History Files


Ancient Egypt

The 2,700 year-old Bike Rack

BBC News, 4 February 2000



Archaeologists used to treasures from far-away temples are hailing one unearthed rather closer to home - behind the staff bicycles in a Hampshire cellar.

A 2,700-year-old statue of the Egyptian king Taharqa has reportedly been found in the basement of the God's House Tower archaeological museum in Southampton, after being ignored for a century.

Staff used it to lean their bicycles against - but no-one realised the 27-inch statue's importance until two Egyptologists came to visit the museum.

They contacted Vivian Davies, keeper of Egyptian antiquities at the British Museum, who travelled from London to see the statue and pronounced it an "incredibly exciting" find.

Mr Davies said the piece was an important piece of Kushite art dating back to the seventh century BC.

'Very excited'

The Kushites were from Nubia - what is now Sudan. Taharqa reigned between 690-664 BC and is thought to have been a keen builder of temples.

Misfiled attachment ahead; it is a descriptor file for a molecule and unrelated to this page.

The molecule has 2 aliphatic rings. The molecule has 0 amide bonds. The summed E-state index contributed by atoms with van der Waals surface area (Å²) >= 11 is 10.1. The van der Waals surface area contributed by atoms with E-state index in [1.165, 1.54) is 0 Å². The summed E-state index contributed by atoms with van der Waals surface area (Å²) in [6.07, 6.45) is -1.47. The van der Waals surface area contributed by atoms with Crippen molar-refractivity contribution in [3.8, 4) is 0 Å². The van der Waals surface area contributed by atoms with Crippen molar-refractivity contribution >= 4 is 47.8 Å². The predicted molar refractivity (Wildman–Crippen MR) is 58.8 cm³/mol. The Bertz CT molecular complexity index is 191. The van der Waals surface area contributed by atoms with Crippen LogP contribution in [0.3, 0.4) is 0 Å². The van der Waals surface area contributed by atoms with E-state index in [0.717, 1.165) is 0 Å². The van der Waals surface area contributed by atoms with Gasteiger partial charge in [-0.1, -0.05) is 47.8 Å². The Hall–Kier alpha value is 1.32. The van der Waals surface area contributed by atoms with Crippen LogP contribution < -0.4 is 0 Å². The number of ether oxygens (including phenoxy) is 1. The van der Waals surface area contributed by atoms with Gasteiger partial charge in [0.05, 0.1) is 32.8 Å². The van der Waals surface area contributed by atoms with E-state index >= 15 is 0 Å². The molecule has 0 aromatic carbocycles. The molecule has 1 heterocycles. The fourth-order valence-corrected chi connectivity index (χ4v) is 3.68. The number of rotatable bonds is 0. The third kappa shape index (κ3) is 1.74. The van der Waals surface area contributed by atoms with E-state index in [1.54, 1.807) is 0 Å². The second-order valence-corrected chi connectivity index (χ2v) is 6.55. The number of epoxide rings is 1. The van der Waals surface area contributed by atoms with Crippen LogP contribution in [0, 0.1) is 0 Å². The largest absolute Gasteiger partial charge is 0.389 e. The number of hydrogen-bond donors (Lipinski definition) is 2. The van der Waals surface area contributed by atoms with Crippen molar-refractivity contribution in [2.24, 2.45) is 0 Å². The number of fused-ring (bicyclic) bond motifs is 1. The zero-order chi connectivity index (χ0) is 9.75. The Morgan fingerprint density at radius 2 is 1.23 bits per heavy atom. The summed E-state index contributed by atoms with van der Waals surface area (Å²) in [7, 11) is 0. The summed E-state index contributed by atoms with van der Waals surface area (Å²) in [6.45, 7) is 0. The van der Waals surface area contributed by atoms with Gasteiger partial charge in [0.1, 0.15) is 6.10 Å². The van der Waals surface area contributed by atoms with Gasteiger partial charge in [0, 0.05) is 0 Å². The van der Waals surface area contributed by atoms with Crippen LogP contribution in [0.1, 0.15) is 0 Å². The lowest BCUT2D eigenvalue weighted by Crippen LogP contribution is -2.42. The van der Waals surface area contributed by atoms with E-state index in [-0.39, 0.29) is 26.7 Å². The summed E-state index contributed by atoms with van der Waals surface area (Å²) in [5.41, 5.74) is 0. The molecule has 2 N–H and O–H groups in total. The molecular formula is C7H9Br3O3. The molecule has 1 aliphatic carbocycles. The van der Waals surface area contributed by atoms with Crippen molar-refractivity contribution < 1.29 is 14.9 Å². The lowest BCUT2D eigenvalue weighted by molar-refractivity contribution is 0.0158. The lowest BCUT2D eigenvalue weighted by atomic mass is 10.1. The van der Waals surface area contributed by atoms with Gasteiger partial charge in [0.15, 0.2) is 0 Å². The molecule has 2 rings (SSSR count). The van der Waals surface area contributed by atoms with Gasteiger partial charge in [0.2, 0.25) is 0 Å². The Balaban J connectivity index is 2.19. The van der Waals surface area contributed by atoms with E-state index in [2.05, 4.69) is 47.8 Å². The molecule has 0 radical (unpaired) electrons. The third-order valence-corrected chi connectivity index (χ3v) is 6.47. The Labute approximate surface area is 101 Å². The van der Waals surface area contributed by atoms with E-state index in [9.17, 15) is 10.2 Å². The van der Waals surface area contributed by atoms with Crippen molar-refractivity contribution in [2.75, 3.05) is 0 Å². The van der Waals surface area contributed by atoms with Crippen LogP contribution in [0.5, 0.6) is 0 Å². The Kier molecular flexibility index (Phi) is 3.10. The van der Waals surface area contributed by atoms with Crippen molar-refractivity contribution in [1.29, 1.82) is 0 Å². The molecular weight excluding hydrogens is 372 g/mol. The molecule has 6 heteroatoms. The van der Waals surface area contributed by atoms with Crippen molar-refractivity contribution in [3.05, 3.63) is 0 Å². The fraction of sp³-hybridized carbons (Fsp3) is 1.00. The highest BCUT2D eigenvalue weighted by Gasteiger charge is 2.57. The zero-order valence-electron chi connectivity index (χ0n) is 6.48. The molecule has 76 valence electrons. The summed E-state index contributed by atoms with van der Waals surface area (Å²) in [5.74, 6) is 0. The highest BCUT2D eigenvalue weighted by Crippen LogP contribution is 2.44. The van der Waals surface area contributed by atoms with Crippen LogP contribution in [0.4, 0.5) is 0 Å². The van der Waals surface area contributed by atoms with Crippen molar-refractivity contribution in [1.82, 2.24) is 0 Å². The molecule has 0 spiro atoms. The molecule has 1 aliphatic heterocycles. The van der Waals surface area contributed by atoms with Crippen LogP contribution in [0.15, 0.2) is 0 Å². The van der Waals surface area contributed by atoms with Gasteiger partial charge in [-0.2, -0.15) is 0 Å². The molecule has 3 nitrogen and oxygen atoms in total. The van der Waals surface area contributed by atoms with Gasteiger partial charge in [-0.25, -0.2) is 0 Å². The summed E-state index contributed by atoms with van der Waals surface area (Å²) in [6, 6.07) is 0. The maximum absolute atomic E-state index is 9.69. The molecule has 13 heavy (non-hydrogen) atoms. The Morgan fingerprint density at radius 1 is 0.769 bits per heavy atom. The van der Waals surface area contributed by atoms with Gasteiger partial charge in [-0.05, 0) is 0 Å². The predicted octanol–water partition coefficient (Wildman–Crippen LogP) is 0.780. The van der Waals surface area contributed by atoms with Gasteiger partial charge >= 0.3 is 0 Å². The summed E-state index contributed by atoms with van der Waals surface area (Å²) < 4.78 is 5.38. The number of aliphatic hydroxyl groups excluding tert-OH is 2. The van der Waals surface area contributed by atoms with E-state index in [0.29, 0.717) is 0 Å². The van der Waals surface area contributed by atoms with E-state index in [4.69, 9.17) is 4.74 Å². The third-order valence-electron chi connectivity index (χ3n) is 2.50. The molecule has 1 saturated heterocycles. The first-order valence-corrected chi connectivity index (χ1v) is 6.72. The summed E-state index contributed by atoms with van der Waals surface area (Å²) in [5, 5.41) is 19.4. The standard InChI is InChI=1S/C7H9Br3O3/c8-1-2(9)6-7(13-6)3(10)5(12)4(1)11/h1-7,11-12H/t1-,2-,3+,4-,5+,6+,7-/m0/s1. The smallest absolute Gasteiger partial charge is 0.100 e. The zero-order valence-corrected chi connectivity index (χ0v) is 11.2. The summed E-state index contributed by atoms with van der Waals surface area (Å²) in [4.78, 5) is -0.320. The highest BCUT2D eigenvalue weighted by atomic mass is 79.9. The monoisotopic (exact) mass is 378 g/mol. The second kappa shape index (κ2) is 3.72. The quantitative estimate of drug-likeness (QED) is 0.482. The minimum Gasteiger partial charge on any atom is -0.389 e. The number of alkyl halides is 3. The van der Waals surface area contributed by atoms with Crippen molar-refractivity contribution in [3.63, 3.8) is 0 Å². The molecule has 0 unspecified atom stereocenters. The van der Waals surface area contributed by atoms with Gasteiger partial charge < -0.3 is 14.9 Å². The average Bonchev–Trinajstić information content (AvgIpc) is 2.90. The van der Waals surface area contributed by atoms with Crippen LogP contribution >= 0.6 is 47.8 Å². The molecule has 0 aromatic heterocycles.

The king is shown as a god marching forward although the feet, lower left leg, much of the left arm and parts of the head-dress are missing.

It is still a mystery how such an old and rare artefact came to Southampton.

Karen Wardley, curator of archaeological collections for the city council, said: "No one had a real clue about its value. We are very excited.

"It was being used by museum attendants to lean their bicycles against."

The statue is now being stored in Southampton's Civic Centre art gallery, where it will go on display once appropriate security has been arranged.



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